“Kindness: the quality of being friendly, generous, and considerate.”
Needless to say, I think a lot about policing — doing it and now watching. And this week, a poem by Naomi Shihab Nye caught my eye as I was preparing to address another part of my life — my life as a pastor — it was one of those times when the two halves of my working life merged.
What is this kindness of which the prophets of old spoke? This kindness which Micah described; that which God requires of us:
“Do justice, love kindness, and walk humbly with God.”
Would not that also apply to those of us who chose policing as our life’s work? Was not kindness in our tool kit? Let’s think about this. What would it be like if police in America were noted for the quality of being kind; to be seen as being friendly, generous, and considerate to all others regardless of their station in life?
What would that be like? From time time, police do exhibit kindness in their work. More often than most folks think. A police officer gives a homeless man his shoes, another holds and comforts a person after having to notify them of a loved one’s death, while yet another officer, despite provocation and insult, calmly (and kindly) listens, acts with respect, and explains (perhaps yet again) the situation, why the person has been arrested, what will happen now…and so on… and so on…
Can a police officer act kindly in the process of making a physical arrested? I think so. Kindness can be exhibited by one’s self-control, not personalizing the situation; only using the minimum amount of force to overcome resistance — and, afterwards, explaining what and why the arrest was made.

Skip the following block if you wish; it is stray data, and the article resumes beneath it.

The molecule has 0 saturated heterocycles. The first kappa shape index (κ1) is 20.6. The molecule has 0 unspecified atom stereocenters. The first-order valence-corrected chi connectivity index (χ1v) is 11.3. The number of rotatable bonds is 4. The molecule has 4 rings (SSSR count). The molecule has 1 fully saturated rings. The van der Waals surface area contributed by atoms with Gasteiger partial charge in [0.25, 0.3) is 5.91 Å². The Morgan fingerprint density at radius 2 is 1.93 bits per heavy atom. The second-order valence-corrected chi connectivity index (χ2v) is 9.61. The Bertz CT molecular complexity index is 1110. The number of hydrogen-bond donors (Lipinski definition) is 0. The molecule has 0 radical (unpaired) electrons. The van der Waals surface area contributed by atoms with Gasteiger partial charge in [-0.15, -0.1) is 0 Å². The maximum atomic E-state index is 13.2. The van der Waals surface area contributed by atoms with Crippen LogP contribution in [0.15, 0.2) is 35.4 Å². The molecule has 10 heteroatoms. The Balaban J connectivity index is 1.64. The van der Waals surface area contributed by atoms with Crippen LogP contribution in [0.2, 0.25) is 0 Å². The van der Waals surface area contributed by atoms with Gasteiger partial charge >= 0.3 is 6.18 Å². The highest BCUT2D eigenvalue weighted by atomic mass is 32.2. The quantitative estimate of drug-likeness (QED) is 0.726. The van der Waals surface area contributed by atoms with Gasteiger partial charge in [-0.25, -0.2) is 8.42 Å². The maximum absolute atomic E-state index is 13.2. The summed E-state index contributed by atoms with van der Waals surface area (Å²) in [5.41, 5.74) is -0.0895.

I invite you to read and ponder the following poem by Naomi Shihab Nye and think about how kindness could become a way forward for police to begin to build the trust, respect, and support that has been lost, perhaps never established, in many of our nation’s communities.
In the poem, Nye asks us to identify our losses, our grief, as being a way into understanding the practice of kindness; to understand that a person lying dead in the street could be you.
The deepest thing inside of us is kindness. It is kindness which makes us human (and I would add, effective police officers). It is kindness that makes sense of our life — kindness to one another in the station house and our daily interactions with others.
Nye tells us that kindness seeks us and having found us gives us the choice to either embrace it as a friend… or as a shadow.
For those of you in the field practicing the craft of policing, how can kindness work for you? What more can be asked of our police than to do justice, love kindness, and practice humility?
Before you know what kindness really is
you must lose things,
feel the future dissolve in a moment
like salt in a weakened broth.
What you held in your hand,
what you counted and carefully saved,
how desolate the landscape can be
between the regions of kindness.
How you ride and ride thinking the bus will never stop,
the passengers eating maize and chicken
will stare out the window forever.
Before you learn the tender gravity of kindness
you must travel where the Indian in a white poncho
lies dead by the side of the road.
You must see how this could be you,
how he too was someone
who journeyed through the night with plans
and the simple breath that kept him alive.
Before you know kindness as the deepest thing inside,
you must know sorrow as the other deepest thing.
You must wake up with sorrow.
You must speak to it till your voice
catches the thread of all sorrows
and you see the size of the cloth.
Then it is only kindness that makes sense anymore,
only kindness that ties your shoes
and sends you out into the day to gaze at bread,
only kindness that raises its head
from the crowd of the world to say
It is I you have been looking for,
and then goes with you everywhere
like a shadow or a friend.